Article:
The Philadelphia Phillies spent nine innings trying to get their typically high-octane offense going on Thursday, but couldn’t put a run on the board. They spent 12 innings trying to do the same on Friday.
The Phillies, riding a 23-inning scoreless streak, will look to break out of their slump on Saturday when they continue a three-game series with the visiting Pittsburgh Pirates.
Philadelphia (62-53) has scored more runs than all but one NL team, but its bats have gone silent over the last two games. The Phillies mustered four hits on Thursday afternoon in a 3-0 loss to Florida, then collected six hits on Friday, going 0-for-9 with runners in scoring position in a 2-0, 12-inning loss to the Pirates (53-62).
“I don’t have the answer for it,” Phillies manager Charlie Manuel said. “And I don’t think the players do either.”
Pittsburgh improved to 11-3 in extra innings.
Philadelphia hasn’t been shut out in three consecutive games since May 20-24, 1983, when it was blanked once by San Diego and twice by the Los Angeles Dodgers. They haven’t gone this many innings without scoring since going 24 straight from Sept. 1-3, 2000, against the Dodgers.
The Phillies’ offensive struggles have been magnified in their two shutouts, but they haven’t been hitting the ball well since the beginning of August. They’ve scored 17 runs and are batting .192 so far this month.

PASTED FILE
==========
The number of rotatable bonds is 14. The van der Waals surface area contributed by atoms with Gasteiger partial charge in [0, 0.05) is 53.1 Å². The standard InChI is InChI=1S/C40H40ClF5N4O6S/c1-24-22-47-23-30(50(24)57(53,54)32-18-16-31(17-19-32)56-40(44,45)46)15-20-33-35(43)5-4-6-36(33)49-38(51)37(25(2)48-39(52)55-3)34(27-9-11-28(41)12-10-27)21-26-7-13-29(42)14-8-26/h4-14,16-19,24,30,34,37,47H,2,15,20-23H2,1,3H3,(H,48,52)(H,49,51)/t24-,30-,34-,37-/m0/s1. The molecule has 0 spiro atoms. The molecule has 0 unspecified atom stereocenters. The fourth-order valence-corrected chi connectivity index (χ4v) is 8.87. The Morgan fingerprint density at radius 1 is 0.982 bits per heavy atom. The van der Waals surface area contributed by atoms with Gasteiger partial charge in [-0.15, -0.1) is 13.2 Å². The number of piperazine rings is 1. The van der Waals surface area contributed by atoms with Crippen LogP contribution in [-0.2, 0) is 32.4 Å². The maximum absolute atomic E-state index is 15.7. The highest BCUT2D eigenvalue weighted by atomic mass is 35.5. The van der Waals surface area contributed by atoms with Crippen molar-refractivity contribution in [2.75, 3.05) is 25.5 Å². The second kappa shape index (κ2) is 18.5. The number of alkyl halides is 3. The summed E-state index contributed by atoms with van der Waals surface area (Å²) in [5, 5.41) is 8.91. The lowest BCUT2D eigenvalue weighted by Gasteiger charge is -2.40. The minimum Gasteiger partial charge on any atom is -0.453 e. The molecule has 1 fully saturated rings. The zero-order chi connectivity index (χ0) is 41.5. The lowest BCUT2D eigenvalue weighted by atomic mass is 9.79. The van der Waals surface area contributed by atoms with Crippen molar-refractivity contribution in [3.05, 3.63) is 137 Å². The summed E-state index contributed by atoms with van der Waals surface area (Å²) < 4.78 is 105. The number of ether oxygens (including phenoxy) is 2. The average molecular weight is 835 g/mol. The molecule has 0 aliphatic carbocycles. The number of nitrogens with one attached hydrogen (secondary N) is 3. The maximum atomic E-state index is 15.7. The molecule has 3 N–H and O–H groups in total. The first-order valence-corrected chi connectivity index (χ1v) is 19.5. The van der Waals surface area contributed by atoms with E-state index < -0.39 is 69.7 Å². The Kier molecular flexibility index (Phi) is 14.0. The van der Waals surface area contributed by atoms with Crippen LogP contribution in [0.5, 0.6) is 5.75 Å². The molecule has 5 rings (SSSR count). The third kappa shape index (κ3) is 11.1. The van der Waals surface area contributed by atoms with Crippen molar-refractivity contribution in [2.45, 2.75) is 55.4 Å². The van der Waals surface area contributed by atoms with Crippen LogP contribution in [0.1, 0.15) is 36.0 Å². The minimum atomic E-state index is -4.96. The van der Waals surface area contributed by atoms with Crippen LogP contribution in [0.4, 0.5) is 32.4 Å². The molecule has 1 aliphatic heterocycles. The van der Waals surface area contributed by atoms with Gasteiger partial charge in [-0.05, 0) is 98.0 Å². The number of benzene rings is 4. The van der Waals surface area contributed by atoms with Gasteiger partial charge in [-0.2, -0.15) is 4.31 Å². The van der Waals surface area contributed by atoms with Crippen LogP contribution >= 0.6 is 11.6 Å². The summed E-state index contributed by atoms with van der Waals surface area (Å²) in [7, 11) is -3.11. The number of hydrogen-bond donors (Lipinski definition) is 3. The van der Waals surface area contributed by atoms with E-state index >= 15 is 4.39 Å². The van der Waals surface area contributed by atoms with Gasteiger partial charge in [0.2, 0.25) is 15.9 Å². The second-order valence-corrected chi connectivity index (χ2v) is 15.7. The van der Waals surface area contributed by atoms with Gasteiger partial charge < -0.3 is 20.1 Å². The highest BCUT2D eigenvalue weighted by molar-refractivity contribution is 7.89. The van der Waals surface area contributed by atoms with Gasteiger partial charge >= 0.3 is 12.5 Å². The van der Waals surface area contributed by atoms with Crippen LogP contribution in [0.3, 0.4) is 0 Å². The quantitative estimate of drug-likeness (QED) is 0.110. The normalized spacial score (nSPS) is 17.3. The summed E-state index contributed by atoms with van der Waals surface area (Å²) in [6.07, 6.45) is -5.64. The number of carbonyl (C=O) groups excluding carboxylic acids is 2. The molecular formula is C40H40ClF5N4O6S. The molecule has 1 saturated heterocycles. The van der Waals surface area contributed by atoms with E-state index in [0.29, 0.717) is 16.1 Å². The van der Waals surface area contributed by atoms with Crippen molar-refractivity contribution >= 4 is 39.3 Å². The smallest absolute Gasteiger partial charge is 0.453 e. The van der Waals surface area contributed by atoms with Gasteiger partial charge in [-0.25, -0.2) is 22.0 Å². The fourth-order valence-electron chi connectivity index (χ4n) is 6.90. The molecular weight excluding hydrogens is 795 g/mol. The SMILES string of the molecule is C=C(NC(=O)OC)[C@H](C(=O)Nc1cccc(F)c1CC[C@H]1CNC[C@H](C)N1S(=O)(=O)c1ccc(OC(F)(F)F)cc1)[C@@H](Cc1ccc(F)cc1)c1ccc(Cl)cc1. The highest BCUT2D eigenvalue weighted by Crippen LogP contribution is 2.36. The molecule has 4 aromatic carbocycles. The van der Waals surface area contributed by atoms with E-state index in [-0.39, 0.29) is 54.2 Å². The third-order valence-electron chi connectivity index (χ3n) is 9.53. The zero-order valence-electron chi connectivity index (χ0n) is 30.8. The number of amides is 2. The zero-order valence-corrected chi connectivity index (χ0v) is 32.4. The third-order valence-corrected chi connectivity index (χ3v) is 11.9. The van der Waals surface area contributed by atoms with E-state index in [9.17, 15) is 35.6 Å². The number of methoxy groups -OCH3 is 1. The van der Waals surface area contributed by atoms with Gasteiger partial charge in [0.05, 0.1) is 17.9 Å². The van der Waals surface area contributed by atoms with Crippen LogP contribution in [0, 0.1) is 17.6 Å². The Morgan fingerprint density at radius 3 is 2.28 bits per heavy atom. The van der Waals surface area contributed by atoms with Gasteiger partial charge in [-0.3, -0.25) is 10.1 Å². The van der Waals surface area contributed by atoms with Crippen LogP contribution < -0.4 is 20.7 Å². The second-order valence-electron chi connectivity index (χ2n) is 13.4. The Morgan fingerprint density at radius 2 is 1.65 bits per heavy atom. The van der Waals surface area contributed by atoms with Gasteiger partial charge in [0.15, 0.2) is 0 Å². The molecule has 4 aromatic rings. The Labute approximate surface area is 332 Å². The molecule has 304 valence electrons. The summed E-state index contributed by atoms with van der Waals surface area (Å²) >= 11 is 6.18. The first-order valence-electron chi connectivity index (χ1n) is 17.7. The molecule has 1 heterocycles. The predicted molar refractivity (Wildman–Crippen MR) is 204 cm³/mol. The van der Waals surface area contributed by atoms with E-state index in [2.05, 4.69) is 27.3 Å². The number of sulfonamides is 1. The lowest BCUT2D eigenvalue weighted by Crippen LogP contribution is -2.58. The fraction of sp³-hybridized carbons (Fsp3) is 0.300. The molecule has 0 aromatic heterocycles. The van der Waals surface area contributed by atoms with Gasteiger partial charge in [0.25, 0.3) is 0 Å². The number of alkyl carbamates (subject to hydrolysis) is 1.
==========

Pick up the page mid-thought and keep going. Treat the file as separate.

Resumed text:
If the Phillies are searching for a pitcher against whom they can break out of their slump, Ian Snell (4-8, 6.14 ERA) may be an ideal candidate. Snell has the highest ERA of any pitcher who has started at least 19 games, and he’s walked 65 batters, more than all but three NL pitchers.
His latest outing was another struggle in command. Snell lasted four innings against the Chicago Cubs on Sunday, allowing seven hits, three walks and four runs before leaving - partially due to his ineffectiveness and partially because of a stiff back. A Pirates’ rally kept him off the hook, but they lost 8-5.
“There was no reason to push it,” manager John Russell told Pittsburgh’s official Web site.
Snell hasn’t faced the Phillies in 2008, but pitched well against them in four starts over the last two seasons. The right-hander went 3-1 with a 2.67 ERA versus Philadelphia, striking out 30 in 27 innings.
His mound opponent will be another once-promising pitcher who has had issues with control this season. Brett Myers (4-9, 5.34) was sent to the minors at the beginning of July, and spent three weeks there trying to rediscover his fastball.
Myers led the majors in home runs allowed (21) when he was sent down, but he’s allowed just one in three starts since rejoining the Phillies. After a so-so outing in his first appearance, Myers has looked good in his last two, going 1-0 with a 1.38 ERA.
He didn’t get a decision Sunday at St. Louis, but went six innings while giving up two runs and four hits in Philadelphia’s 5-4 win.
“He wants to get back to where he is now more than anybody,” reliever Ryan Madson told the Phillies’ official Web site of Myers. “He’s a strong-minded guy. That’s why he’s good. That’s why he’s at where he’s at.”
Myers is 2-4 with a 3.00 ERA in six starts against Pittsburgh. He gave up four runs—including two homers to Nate McLouth—in five innings in a 5-1 loss at PNC Park on April 27.